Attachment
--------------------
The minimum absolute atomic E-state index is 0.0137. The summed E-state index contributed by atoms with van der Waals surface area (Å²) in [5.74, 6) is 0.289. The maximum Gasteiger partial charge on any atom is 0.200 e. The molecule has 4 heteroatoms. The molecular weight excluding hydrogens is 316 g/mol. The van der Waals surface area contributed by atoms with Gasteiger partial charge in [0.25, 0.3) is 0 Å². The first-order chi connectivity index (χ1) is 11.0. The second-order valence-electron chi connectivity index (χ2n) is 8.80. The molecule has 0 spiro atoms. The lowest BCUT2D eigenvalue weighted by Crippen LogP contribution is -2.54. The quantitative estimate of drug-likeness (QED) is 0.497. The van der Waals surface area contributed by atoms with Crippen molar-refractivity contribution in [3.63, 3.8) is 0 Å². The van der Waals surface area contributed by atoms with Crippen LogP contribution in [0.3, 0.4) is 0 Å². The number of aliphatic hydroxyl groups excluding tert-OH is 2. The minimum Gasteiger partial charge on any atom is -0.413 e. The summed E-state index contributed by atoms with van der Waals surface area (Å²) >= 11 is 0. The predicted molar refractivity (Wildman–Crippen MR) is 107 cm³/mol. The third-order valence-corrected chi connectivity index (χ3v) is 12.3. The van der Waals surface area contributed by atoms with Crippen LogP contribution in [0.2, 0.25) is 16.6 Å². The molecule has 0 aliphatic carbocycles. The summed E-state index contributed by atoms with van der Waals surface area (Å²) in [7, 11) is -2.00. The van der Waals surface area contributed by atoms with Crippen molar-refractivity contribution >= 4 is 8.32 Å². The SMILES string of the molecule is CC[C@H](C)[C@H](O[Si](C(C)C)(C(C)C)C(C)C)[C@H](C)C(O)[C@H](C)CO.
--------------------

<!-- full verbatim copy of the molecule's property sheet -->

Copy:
The minimum absolute atomic E-state index is 0.0137. The summed E-state index contributed by atoms with van der Waals surface area (Å²) in [5.74, 6) is 0.289. The maximum Gasteiger partial charge on any atom is 0.200 e. The molecule has 4 heteroatoms. The molecular weight excluding hydrogens is 316 g/mol. The van der Waals surface area contributed by atoms with Gasteiger partial charge in [0.25, 0.3) is 0 Å². The first-order chi connectivity index (χ1) is 11.0. The second-order valence-electron chi connectivity index (χ2n) is 8.80. The molecule has 0 spiro atoms. The lowest BCUT2D eigenvalue weighted by Crippen LogP contribution is -2.54. The quantitative estimate of drug-likeness (QED) is 0.497. The van der Waals surface area contributed by atoms with Crippen molar-refractivity contribution in [3.63, 3.8) is 0 Å². The van der Waals surface area contributed by atoms with Crippen LogP contribution in [0.3, 0.4) is 0 Å². The number of aliphatic hydroxyl groups excluding tert-OH is 2. The minimum Gasteiger partial charge on any atom is -0.413 e. The summed E-state index contributed by atoms with van der Waals surface area (Å²) >= 11 is 0. The predicted molar refractivity (Wildman–Crippen MR) is 107 cm³/mol. The third-order valence-corrected chi connectivity index (χ3v) is 12.3. The van der Waals surface area contributed by atoms with Crippen LogP contribution in [0.2, 0.25) is 16.6 Å². The molecule has 0 aliphatic carbocycles. The summed E-state index contributed by atoms with van der Waals surface area (Å²) in [7, 11) is -2.00. The van der Waals surface area contributed by atoms with Crippen molar-refractivity contribution >= 4 is 8.32 Å². The SMILES string of the molecule is CC[C@H](C)[C@H](O[Si](C(C)C)(C(C)C)C(C)C)[C@H](C)C(O)[C@H](C)CO.